Wednesday, March 31, 2010
Law.com discusses a New York trial court's rejection of constructive trust and unjust enrichment arguments to transfer any property interest from a New York ad-exec to his long-time girlfriend:
A prominent advertising executive's alleged promises to support his longtime girlfriend if they broke up are unenforceable because the couple never married, a Manhattan judge has ruled.
In declining to impose a constructive trust, Supreme Court Justice Ellen Gesmer ruled that such statements as "I will always take care of you" and "everything that we put in, we will enjoy together" do not constitute legally binding promises.
"Indeed, even if [the defendant] had made an explicit promise that, upon separation, [the plaintiff] would be entitled to 'equitable distribution' of their assets, it would be unenforceable, as it would be contrary to the long-standing law and policy in New York that unmarried partners are not entitled to the same property and financial rights upon termination of the relationship as married people," Justice Gesmer wrote.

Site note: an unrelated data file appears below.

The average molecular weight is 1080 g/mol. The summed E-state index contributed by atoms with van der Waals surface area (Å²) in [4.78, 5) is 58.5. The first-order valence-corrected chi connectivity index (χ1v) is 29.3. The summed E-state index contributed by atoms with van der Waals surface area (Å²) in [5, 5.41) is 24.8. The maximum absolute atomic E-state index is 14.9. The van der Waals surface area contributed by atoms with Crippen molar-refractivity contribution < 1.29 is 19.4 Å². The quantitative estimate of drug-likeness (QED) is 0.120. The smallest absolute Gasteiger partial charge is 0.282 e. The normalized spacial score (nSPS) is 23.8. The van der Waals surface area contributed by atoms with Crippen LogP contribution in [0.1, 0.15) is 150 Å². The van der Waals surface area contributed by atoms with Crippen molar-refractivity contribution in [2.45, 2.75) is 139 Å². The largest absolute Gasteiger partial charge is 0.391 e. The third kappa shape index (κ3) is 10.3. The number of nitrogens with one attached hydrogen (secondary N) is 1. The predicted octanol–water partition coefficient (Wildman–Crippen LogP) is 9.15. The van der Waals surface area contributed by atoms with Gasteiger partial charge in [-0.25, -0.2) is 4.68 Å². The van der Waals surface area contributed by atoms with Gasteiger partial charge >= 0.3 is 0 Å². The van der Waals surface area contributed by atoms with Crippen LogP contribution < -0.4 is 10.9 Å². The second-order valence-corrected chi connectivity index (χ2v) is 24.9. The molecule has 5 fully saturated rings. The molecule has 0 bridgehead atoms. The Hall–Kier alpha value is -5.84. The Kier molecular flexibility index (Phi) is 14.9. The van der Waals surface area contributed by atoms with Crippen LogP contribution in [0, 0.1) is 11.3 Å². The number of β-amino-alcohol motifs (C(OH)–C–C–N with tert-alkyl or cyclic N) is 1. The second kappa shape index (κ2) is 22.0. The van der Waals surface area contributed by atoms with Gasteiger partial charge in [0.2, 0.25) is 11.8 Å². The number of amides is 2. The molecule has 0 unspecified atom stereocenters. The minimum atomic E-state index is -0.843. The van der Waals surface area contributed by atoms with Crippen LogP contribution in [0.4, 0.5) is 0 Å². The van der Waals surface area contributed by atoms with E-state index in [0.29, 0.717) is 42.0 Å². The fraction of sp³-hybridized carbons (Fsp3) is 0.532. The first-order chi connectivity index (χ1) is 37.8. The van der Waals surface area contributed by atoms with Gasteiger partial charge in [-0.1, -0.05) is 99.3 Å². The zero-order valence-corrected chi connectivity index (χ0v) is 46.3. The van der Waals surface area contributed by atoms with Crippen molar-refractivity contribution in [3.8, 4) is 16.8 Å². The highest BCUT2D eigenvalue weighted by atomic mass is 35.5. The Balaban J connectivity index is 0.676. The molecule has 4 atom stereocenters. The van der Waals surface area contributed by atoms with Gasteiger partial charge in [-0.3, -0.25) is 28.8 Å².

"Unless and until the law imposes equitable distribution on unmarried couples, in New York, as least, the legal status of marriage remains vitally important to establishing the economic rights of members of a couple."
The plaintiff, Malin Ericson, filed suit in 2009 against Fabien Baron, the advertising executive and creative director best known for reinventing Burberry, producing racy ads for Calvin Klein and designing Madonna's "Sex" book. According to her complaint, Ericson began working for Baron's fledgling company, Baron & Baron, in 1993, and became romantically involved with Baron in 1994. They moved in together later that year, had a daughter in 1999 and remained a couple until 2007, though they never married.
Ericson alleged that, in addition to the assurances Baron made throughout their relationship, when they broke up, he promised he would treat the separation as if the couple had married.
When Baron purportedly failed to live up to that promise, Ericson filed the present petition seeking a constructive trust on his Mercer Street loft, which was purchased in 1997 for nearly $1.5 million, his Amagansett real estate, bought in 1999 for nearly $1.3 million, and three years of profits from Baron & Baron. The company, according to the decision, has gross annual revenues of some $20 million.
Ericson claimed she contributed to the couple's household and Baron's burgeoning business in reliance on his assurances.